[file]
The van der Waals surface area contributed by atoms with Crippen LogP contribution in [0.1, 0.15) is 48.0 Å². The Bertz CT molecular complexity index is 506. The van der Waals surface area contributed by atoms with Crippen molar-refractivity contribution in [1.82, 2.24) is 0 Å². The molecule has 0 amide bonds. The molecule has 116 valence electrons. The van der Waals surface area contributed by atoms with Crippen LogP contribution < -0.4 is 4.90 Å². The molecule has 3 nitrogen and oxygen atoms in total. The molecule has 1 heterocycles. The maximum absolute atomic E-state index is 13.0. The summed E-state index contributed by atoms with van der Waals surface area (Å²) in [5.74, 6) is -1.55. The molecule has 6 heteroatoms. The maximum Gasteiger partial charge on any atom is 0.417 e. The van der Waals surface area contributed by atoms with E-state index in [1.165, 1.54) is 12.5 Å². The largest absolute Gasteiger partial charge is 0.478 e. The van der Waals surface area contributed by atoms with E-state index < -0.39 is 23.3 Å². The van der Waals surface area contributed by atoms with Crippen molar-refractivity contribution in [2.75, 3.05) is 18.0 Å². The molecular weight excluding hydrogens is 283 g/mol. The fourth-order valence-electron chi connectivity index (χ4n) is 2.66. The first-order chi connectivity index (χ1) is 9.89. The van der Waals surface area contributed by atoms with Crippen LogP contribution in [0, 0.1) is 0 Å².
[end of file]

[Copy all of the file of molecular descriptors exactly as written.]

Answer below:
The van der Waals surface area contributed by atoms with Crippen LogP contribution in [0.1, 0.15) is 48.0 Å². The Bertz CT molecular complexity index is 506. The van der Waals surface area contributed by atoms with Crippen molar-refractivity contribution in [1.82, 2.24) is 0 Å². The molecule has 0 amide bonds. The molecule has 116 valence electrons. The van der Waals surface area contributed by atoms with Crippen LogP contribution < -0.4 is 4.90 Å². The molecule has 3 nitrogen and oxygen atoms in total. The molecule has 1 heterocycles. The maximum absolute atomic E-state index is 13.0. The summed E-state index contributed by atoms with van der Waals surface area (Å²) in [5.74, 6) is -1.55. The molecule has 6 heteroatoms. The maximum Gasteiger partial charge on any atom is 0.417 e. The van der Waals surface area contributed by atoms with E-state index in [1.165, 1.54) is 12.5 Å². The largest absolute Gasteiger partial charge is 0.478 e. The van der Waals surface area contributed by atoms with E-state index < -0.39 is 23.3 Å². The van der Waals surface area contributed by atoms with Crippen molar-refractivity contribution in [2.75, 3.05) is 18.0 Å². The molecular weight excluding hydrogens is 283 g/mol. The fourth-order valence-electron chi connectivity index (χ4n) is 2.66. The first-order chi connectivity index (χ1) is 9.89. The van der Waals surface area contributed by atoms with Crippen LogP contribution in [0, 0.1) is 0 Å².